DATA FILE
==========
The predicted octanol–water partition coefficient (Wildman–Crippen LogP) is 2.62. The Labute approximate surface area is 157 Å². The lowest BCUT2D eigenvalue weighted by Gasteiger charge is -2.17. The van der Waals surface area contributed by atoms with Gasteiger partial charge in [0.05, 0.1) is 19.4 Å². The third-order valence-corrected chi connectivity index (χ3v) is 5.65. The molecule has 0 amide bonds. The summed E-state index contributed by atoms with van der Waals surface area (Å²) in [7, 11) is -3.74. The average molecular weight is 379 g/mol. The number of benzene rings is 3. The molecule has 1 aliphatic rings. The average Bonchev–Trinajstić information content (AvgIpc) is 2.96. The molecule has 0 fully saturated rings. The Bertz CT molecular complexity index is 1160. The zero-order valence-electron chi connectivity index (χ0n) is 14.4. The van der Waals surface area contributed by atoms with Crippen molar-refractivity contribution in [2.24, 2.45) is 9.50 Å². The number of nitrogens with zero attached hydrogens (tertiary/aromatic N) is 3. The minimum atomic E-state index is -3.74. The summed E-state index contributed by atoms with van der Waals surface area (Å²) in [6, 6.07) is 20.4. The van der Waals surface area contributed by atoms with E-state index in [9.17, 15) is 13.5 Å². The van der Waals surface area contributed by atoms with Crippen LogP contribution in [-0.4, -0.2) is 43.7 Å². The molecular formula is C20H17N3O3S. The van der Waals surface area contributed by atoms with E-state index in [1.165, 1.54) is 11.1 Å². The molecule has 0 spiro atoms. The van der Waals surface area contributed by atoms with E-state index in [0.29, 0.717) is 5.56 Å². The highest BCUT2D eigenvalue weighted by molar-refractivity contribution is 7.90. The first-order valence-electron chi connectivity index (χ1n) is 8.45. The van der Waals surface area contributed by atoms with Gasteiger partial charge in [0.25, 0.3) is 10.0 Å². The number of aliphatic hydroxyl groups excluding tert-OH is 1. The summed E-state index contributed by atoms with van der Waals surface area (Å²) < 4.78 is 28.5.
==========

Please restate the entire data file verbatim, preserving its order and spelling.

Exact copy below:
The predicted octanol–water partition coefficient (Wildman–Crippen LogP) is 2.62. The Labute approximate surface area is 157 Å². The lowest BCUT2D eigenvalue weighted by Gasteiger charge is -2.17. The van der Waals surface area contributed by atoms with Gasteiger partial charge in [0.05, 0.1) is 19.4 Å². The third-order valence-corrected chi connectivity index (χ3v) is 5.65. The molecule has 0 amide bonds. The summed E-state index contributed by atoms with van der Waals surface area (Å²) in [7, 11) is -3.74. The average molecular weight is 379 g/mol. The number of benzene rings is 3. The molecule has 1 aliphatic rings. The average Bonchev–Trinajstić information content (AvgIpc) is 2.96. The molecule has 0 fully saturated rings. The Bertz CT molecular complexity index is 1160. The zero-order valence-electron chi connectivity index (χ0n) is 14.4. The van der Waals surface area contributed by atoms with Crippen molar-refractivity contribution in [2.24, 2.45) is 9.50 Å². The number of nitrogens with zero attached hydrogens (tertiary/aromatic N) is 3. The minimum atomic E-state index is -3.74. The summed E-state index contributed by atoms with van der Waals surface area (Å²) in [6, 6.07) is 20.4. The van der Waals surface area contributed by atoms with E-state index in [9.17, 15) is 13.5 Å². The van der Waals surface area contributed by atoms with Crippen LogP contribution in [-0.4, -0.2) is 43.7 Å². The molecular formula is C20H17N3O3S. The van der Waals surface area contributed by atoms with E-state index in [1.165, 1.54) is 11.1 Å². The molecule has 0 spiro atoms. The van der Waals surface area contributed by atoms with E-state index in [0.29, 0.717) is 5.56 Å². The highest BCUT2D eigenvalue weighted by molar-refractivity contribution is 7.90. The first-order valence-electron chi connectivity index (χ1n) is 8.45. The van der Waals surface area contributed by atoms with Gasteiger partial charge in [0.25, 0.3) is 10.0 Å². The number of aliphatic hydroxyl groups excluding tert-OH is 1. The summed E-state index contributed by atoms with van der Waals surface area (Å²) < 4.78 is 28.5.